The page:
Immigrants from Asia and Latin America are more conservative than their U.S.-born children, according to a study released Thursday by the Pew Research Center.
And while most immigrants from Asia and Latin America identify with the Democratic Party, the report found that Hispanic members of the second generation — those born in the United States with at least one parent born outside of the country — were even more likely to identify as Democrats than their parents.
That Democratic-leaning identification grew from 63 percent among first-generation Hispanics to 71 percent among their children.
Second-generation Asian-Americans showed no change in party identification, but still leaned overwhelmingly Democratic, at 52 percent compared with 32 percent Republican.
Among the general public, 49 percent of Americans identify as Democratic, compared with 39 percent who identify as Republican, said Pew, whose report was based on an analysis of Census Bureau data.
The study found a big gap between immigrant parents and their children on social issues like abortion and gay rights. About half of all Latino immigrants feel that gays should be accepted by society, but among their children, that acceptance jumps to about two-thirds. Among Asians, that spike is even more pronounced: 46 percent of the first generation think homosexuality should be accepted, while 78 percent of the second generation believe that it should be.
On the issue of abortion, the study found that 33 percent of first-generation Latinos thought it should be legal compared with 55 percent of the second generation who were in favor of abortion rights. While about half of first-generation Asians felt abortion should be legal, two-thirds of the second generation felt that way.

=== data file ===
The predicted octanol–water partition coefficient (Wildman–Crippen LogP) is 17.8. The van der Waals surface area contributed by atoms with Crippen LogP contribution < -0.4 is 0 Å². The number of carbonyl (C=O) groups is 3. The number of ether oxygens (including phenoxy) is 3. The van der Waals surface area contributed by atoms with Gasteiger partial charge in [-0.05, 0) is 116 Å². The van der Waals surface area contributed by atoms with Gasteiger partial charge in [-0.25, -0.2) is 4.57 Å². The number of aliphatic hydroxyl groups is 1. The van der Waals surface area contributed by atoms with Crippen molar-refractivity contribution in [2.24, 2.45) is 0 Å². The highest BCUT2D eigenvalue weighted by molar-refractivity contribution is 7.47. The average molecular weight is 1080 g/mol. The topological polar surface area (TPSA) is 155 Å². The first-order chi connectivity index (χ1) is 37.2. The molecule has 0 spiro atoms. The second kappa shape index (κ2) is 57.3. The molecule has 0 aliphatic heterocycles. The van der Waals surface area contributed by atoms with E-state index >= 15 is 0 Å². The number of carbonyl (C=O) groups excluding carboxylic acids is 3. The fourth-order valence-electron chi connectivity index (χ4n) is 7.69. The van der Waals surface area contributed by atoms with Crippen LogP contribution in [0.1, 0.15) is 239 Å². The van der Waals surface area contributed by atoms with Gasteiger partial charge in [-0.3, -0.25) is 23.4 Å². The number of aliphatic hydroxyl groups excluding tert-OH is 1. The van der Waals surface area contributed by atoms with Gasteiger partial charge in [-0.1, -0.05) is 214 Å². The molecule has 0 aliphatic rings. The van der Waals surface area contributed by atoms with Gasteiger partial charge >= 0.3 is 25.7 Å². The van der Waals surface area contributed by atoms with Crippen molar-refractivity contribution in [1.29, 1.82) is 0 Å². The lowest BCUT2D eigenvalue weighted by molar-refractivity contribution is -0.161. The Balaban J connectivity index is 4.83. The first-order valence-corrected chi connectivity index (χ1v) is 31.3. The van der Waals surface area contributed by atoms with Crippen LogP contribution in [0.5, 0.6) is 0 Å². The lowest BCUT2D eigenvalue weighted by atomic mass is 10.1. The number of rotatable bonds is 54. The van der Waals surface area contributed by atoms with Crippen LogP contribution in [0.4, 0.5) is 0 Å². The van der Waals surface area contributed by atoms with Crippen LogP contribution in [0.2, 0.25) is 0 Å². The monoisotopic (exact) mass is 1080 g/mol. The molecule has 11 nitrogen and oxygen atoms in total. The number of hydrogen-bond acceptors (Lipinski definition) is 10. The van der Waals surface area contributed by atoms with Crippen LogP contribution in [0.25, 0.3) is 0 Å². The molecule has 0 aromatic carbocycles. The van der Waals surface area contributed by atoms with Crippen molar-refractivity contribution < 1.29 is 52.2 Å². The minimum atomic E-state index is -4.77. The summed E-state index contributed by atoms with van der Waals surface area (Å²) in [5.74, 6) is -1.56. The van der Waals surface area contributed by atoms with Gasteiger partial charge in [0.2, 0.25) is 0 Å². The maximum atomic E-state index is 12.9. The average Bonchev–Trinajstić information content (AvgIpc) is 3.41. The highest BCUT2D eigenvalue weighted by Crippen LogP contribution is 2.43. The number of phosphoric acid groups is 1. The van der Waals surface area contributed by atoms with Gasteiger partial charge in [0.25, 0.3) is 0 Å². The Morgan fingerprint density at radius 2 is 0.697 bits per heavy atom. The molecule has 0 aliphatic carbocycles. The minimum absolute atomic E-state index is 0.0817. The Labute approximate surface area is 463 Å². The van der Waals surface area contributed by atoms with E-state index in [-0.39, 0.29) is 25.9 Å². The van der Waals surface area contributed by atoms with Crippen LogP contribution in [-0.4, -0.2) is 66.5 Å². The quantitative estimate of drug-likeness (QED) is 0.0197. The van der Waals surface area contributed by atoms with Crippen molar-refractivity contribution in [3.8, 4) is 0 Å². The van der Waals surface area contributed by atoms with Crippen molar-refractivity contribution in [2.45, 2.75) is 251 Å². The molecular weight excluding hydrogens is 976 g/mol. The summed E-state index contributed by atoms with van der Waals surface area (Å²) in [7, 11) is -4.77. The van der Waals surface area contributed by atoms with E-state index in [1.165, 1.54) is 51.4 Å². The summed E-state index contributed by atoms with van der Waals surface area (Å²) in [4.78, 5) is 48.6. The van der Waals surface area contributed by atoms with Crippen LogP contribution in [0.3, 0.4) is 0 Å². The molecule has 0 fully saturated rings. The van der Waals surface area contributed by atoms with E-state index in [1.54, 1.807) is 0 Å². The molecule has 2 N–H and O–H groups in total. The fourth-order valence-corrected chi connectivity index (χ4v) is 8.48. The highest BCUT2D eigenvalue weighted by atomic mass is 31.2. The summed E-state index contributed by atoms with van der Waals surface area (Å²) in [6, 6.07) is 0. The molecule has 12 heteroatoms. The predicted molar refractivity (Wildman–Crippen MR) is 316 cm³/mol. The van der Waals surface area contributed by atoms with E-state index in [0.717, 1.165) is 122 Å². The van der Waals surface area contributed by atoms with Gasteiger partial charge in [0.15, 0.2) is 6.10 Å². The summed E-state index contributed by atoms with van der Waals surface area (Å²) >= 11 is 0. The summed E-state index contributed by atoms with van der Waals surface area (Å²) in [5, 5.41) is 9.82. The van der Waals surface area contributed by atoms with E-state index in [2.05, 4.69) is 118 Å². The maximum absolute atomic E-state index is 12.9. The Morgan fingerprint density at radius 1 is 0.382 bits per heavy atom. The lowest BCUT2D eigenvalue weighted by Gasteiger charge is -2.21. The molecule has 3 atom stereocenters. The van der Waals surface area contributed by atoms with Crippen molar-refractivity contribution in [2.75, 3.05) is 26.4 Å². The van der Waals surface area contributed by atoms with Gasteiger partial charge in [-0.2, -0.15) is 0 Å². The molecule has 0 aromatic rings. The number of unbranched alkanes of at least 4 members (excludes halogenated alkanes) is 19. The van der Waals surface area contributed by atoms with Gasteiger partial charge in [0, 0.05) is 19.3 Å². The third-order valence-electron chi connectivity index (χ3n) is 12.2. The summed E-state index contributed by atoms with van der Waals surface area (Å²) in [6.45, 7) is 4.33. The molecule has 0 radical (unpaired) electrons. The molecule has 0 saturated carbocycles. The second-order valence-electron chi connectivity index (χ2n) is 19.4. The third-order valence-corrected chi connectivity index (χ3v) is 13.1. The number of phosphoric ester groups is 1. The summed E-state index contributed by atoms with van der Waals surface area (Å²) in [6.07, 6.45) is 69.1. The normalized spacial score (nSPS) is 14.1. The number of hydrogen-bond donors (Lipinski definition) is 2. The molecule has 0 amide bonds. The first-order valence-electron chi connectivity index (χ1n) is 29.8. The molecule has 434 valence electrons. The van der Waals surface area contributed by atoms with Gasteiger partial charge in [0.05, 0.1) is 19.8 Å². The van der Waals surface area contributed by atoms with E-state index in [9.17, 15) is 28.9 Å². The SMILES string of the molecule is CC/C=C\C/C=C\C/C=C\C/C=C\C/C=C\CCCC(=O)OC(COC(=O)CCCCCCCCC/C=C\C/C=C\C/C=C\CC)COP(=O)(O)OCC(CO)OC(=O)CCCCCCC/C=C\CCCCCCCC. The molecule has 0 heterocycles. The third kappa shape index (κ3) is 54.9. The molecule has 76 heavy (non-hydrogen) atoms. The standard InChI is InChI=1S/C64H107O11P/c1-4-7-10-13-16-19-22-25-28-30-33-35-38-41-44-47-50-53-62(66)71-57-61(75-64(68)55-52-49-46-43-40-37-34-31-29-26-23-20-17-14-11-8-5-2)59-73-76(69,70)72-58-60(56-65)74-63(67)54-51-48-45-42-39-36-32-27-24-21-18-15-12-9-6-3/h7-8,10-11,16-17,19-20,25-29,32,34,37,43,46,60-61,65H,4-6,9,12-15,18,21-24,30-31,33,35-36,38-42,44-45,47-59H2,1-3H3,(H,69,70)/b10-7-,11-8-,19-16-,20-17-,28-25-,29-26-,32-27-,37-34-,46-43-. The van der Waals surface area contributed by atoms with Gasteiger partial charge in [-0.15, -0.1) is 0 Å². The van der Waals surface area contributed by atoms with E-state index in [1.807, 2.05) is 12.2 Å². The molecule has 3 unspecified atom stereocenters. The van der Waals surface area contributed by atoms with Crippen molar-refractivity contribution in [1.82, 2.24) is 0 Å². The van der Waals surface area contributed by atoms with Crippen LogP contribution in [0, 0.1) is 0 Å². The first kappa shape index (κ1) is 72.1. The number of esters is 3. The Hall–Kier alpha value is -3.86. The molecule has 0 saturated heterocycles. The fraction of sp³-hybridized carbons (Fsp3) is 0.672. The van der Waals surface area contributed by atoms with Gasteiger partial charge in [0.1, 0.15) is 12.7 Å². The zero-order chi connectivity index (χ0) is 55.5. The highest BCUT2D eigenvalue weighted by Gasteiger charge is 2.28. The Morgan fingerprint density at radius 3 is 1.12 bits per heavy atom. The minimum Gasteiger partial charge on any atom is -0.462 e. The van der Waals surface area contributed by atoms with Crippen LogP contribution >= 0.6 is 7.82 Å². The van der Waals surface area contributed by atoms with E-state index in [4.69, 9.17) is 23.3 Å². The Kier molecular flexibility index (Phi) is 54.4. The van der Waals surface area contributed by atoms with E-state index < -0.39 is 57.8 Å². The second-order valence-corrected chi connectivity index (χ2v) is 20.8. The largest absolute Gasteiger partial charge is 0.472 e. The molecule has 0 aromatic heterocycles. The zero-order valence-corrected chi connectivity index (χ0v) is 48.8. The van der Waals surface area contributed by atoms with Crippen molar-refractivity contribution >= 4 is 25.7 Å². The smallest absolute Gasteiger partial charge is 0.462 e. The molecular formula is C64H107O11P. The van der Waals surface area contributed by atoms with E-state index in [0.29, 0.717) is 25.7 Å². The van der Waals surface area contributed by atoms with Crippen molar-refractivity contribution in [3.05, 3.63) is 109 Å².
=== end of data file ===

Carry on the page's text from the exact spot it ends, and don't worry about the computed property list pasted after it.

But this trend didn't necessarily hold true for views about the role of government. While Latinos were much more likely to prefer an activist government than Americans at large, there's a dip in support for bigger government between the immigrant generation (83 percent) and their American-born children (71 percent).
The same was true for Asian-Americans: About 6 in 10 first-generation immigrants supported bigger government, compared with just under half of their children.
"One of the things is that there's a correlation between vulnerable populations and big government," Pew's Paul Taylor said. "That may explain the very high levels of support for bigger government, particularly for first-generation Latinos."
The report comes as Congress and the White House consider how to overhaul the country's immigration system, and as Republicans try to reach out to Latino and Asian-Americans, who voted overwhelmingly for President Obama in last November's presidential election. Almost all of the growth in the nation's working-age population from now until 2050 will come from immigrants and their children, which means that winning voters from those demographics will be crucial to the parties' electoral successes.
The study also found that second-generation Latinos and Asian Americans were nearly twice as likely to see themselves as "typical Americans" compared with their parents. But majorities from both groups say they most often identify themselves as from the country of their ancestors.
"The metaphor that people used in the 20th century about immigrants and integration was ... America's a melting pot," Taylor said. "I think the better metaphor for the 21st century might be a mosaic" — that is, distinct parts of a larger whole.
"They do have a sense of being part of this country while also hanging onto their identities," he said.